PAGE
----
PHILADELPHIA, JUNE 19 -- The new amnesty program for illegal immigrants is "antialien" because its stringent requirements are discouraging many immigrants from coming forward, the new president of the American Immigration Laywers Association said today.

Speaking to about 800 immigration lawyers from across the county, Ira J. Kurzban said the amnesty program has failed to draw the expected numbers of applicants because the Immigration and Naturalization Service has created "a bewildering array of detailed, complicated regulations which are essentially incomprehensible to the layman and, in the final result, antialien."

Kurzban, a prominent Miami immigration lawyer, said the extensive documentation the immigration service requires of an illegal immigrant's proof of having lived here since 1982 "is designed to discourage rather than encourage persons to come forward. Many applicants are barred from eligibility because they are unable to obtain cooperation from their previous employers, who often exploited the applicant and does not now want that known to the government."

Kurzban also said the 2,500-member organization would seek legislation to extend the amnesty program to all illegal immigrants who have been in this country since Nov. 6, 1986, when the law was signed by President Reagan.

The immigration law now grants amnesty -- a legalization program for undocumented immigrants that leads to permanent residency -- only to illegals immigrants who have lived in the United States since Jan. 1, 1982. The law's critics have charged that the cutoff date effectively bars from the amnesty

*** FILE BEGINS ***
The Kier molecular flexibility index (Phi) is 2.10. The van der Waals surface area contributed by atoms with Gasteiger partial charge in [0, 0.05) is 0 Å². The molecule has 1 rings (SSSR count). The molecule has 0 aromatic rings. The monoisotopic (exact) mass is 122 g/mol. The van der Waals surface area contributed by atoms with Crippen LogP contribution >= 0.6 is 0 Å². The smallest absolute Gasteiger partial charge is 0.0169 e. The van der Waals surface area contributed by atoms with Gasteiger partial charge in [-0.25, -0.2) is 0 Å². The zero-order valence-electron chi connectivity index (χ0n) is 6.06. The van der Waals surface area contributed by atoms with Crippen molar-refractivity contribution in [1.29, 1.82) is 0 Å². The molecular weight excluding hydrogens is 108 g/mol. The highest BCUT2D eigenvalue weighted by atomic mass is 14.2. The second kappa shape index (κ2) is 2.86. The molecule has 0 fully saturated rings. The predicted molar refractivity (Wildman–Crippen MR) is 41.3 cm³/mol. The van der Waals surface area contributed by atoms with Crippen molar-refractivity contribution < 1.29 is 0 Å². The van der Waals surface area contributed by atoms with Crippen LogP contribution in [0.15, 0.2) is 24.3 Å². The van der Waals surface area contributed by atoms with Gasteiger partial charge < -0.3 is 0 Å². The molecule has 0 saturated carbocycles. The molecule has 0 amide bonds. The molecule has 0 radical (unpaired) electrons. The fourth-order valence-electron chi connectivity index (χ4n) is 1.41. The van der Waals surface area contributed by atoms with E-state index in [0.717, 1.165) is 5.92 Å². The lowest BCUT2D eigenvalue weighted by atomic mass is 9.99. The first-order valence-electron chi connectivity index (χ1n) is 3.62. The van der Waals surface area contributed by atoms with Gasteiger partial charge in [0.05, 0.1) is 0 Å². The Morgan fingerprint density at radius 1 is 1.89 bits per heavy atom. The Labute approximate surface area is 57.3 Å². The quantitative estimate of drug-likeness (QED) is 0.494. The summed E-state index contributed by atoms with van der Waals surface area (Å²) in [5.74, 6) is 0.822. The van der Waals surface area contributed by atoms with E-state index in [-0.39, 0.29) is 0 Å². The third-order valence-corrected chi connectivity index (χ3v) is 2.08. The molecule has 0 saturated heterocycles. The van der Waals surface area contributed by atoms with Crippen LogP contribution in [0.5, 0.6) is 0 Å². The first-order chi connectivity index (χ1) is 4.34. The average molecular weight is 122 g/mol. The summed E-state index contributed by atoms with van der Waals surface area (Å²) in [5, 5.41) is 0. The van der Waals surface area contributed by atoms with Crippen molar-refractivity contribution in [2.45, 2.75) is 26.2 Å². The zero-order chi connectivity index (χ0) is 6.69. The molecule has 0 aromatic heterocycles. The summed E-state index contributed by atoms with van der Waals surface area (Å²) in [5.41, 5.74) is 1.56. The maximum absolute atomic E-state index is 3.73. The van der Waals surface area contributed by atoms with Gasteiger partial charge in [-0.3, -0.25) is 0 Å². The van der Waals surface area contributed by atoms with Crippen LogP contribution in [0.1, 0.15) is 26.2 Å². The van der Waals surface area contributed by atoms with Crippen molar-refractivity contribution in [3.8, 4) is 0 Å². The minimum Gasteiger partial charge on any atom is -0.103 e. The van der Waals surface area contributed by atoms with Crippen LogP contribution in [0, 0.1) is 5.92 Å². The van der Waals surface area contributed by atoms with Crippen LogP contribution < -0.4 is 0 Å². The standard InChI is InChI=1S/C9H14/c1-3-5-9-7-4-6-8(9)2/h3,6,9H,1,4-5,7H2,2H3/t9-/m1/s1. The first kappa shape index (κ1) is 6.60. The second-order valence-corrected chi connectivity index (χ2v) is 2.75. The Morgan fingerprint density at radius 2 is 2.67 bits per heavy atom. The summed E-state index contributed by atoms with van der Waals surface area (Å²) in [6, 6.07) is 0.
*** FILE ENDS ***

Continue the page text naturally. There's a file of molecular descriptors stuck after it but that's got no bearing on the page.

program hundreds of thousands of illegal Central Americans who arrived here since then.

Kurzban said some aliens are reluctant to apply for fear that it would expose a spouse or child not eligible for amnesty to deportation.

Immigration officials who attended the one-week conference here said they have received about 114,000 applications for amnesty since the program began May 5. Although the number of undocumented workers applying at the 107 legalization centers has risen to about 6,000 a day, it is still below the expected 10,000-a-day processing capacity of the centers, the officials said.

INS Associate Commissioner Richard E. Norton said about 98 percent of the applicants so far have received their temporary work permits and now are waiting to hear if they will also be granted temporary residency. Eighteen months after receiving temporary residency, an illegal immigrant is eligible to apply for permanent residency and eventually citizenship.

Initially, INS said as many as 3 million would apply for amnesty but now the agency expects only about 2 million to apply, Norton said.

He also said agency officials are disappointed by the few numbers being processed by about 500 specially selected voluntary agencies. The immigration service had hoped most of the amnesty applicants would come through voluntary agencies that are allowed to charge up to $100 to process an application.

Instead, Norton said, 60 percent of the applicants are being brought in by lawyers, 30 percent are walk-ins and 10 percent are coming through the voluntary agencies.

Norton said the voluntary agencies probably are holding back on filing many cases "because they think {the applicant} needs to provide two suitcases full of documents. We will accept reasonable evidence in any form," he said. "Although we expect it to be the best available."